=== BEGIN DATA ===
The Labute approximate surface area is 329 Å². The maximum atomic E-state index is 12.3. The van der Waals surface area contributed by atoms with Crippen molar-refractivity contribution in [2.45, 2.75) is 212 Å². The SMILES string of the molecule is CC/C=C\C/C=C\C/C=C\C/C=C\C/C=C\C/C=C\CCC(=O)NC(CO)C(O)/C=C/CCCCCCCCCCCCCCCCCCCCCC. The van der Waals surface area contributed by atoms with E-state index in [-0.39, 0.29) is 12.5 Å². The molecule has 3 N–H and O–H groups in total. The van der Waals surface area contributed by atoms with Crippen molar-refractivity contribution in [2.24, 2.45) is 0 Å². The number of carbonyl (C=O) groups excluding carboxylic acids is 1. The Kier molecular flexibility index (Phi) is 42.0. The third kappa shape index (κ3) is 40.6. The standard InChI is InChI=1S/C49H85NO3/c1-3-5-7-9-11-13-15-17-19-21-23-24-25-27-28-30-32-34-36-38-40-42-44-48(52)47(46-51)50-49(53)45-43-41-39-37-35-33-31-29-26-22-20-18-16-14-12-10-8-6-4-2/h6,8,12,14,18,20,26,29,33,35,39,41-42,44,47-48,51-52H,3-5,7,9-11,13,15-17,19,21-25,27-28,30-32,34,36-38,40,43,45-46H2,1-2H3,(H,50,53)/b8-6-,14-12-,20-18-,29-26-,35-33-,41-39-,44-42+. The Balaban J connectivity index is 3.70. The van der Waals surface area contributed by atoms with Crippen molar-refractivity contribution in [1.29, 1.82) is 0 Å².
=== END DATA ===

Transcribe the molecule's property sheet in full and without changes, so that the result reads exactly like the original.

The Labute approximate surface area is 329 Å². The maximum atomic E-state index is 12.3. The van der Waals surface area contributed by atoms with Crippen molar-refractivity contribution in [2.45, 2.75) is 212 Å². The SMILES string of the molecule is CC/C=C\C/C=C\C/C=C\C/C=C\C/C=C\C/C=C\CCC(=O)NC(CO)C(O)/C=C/CCCCCCCCCCCCCCCCCCCCCC. The van der Waals surface area contributed by atoms with E-state index in [-0.39, 0.29) is 12.5 Å². The molecule has 3 N–H and O–H groups in total. The van der Waals surface area contributed by atoms with Crippen molar-refractivity contribution in [2.24, 2.45) is 0 Å². The number of carbonyl (C=O) groups excluding carboxylic acids is 1. The Kier molecular flexibility index (Phi) is 42.0. The third kappa shape index (κ3) is 40.6. The standard InChI is InChI=1S/C49H85NO3/c1-3-5-7-9-11-13-15-17-19-21-23-24-25-27-28-30-32-34-36-38-40-42-44-48(52)47(46-51)50-49(53)45-43-41-39-37-35-33-31-29-26-22-20-18-16-14-12-10-8-6-4-2/h6,8,12,14,18,20,26,29,33,35,39,41-42,44,47-48,51-52H,3-5,7,9-11,13,15-17,19,21-25,27-28,30-32,34,36-38,40,43,45-46H2,1-2H3,(H,50,53)/b8-6-,14-12-,20-18-,29-26-,35-33-,41-39-,44-42+. The Balaban J connectivity index is 3.70. The van der Waals surface area contributed by atoms with Crippen molar-refractivity contribution in [1.29, 1.82) is 0 Å².